Smart Consumer: How to be broke -- and still live a millionaire lifestyle
( ... just be very nice to your spouse!)
Bankrupt developers and bankers continue to live in style despite racking up billions in debts they will never be able to repay.
Some do so, apparently, thanks to assets held separately in the names of their wives.
Developer Paddy Kelly recently drove around in a 7-series BMW while telling a journalist all about his €700m reversal in fortunes.
A few weeks later, the car was seized by ACC Bank -- but not for long.
The car, it emerged, was owned by his wife Maureen and the bailiffs had to hand it back and apologise.
Last week we learned former Anglo boss Sean FitzPatrick's wife Catriona had joint-account bank balances totalling at least €1.1m (not including accounts solely in her name).
The situation is reflected in numerous bankruptcies triggered by the recession.
So how does bankruptcy law work with regard to assets held in the name of a spouse?
"If a bankruptee's wife is worth €5m, she can do whatever she wants with it," says solicitor Donagh McGowan, partner with Mason Hayes & Curran.
Assets can also be transferred between spouses, a practice commonly used by professionals such as solicitors or accountants, who are not protected by limited liability.
It is legitimate as long as the couple are solvent at the time of the transfer -- and a declaration to that effect must be signed at the time.
However, transfers that took place within five years of a bankruptcy could be called into question by creditors. And transfers within two years can usually be treated as void.
"A review would determine whether or not it should be set aside. If it was made for a good reason when the person wasn't bankrupt, then it would be generally considered genuine," he explains.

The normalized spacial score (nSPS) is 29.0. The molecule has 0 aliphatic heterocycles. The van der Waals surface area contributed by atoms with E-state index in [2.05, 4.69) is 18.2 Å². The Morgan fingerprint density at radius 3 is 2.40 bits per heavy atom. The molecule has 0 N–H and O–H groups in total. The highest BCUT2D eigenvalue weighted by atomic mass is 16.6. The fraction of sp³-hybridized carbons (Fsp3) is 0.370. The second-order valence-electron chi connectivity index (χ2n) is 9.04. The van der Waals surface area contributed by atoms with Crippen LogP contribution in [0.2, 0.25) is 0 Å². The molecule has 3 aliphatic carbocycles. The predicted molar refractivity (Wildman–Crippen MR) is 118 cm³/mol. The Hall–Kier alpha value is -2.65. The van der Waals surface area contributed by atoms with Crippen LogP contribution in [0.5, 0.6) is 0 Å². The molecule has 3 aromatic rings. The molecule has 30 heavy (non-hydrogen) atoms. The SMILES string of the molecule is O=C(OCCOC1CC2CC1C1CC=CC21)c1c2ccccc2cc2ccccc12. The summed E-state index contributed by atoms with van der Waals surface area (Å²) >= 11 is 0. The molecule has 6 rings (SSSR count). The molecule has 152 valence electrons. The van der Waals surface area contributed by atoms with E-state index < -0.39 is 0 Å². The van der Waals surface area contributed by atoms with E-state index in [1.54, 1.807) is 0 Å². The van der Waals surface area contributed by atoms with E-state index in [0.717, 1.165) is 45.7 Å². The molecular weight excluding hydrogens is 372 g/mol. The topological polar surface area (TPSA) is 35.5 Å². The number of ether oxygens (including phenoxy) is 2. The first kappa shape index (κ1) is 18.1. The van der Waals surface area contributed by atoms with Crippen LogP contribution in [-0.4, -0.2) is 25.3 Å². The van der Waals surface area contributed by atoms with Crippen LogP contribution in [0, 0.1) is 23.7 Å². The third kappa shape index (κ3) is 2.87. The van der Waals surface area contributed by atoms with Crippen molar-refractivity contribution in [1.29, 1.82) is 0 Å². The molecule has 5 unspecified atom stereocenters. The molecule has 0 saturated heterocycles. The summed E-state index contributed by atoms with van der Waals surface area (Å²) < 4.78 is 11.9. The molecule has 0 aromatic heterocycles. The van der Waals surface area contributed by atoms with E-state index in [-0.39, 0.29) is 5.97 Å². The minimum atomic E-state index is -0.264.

Asset transfer within a marriage has no financial downsides and can be done tax-free (as long as you remain on good terms with your spouse!)
Mr McGowan says: "It's tax- free, there is no stamp duty, capital gains tax, or capital acquisitions tax implications and it's very easy to do."
"If you have cash in the bank, it can be transferred to a sole name; if the asset is a property, it can be transferred to the wife's or husband's name," he says.
It's impossible to say how much asset transference went on at the height of the boom. "That will come out in the wash," he says.
But Mr McGowan suspects that maybe it was not as much as one might think.
"What surprises me is that many individuals do not appear to have legitimately safeguarded a portion of their assets during the boom years," he says.
Instead, some of them did the opposite and dragged their spouse's assets into the mire of debt by getting their signature on joint guarantees.
Nor did they take as much advantage as they could have of other tax-saving methods of asset protection, such as setting up trusts for their children.
"From what I've been reading, it seems a lot of individuals appear to have put nearly everything on the line," Mr McGowan notes.
So what happens if the marriage of an (entirely hypothetical) bankruptee breaks up? Then the bankruptee would make a claim against the assets of his or her spouse. But creditors would then move in for their "pound of flesh" and seize his assets.
So, bankrupt spouses not only depend on their partner's goodwill to continue living in style, they could be left with nothing in the event of a divorce.
The best advice for them is "be nice to your wife. Be very nice to your wife!" Mr McGowan quips.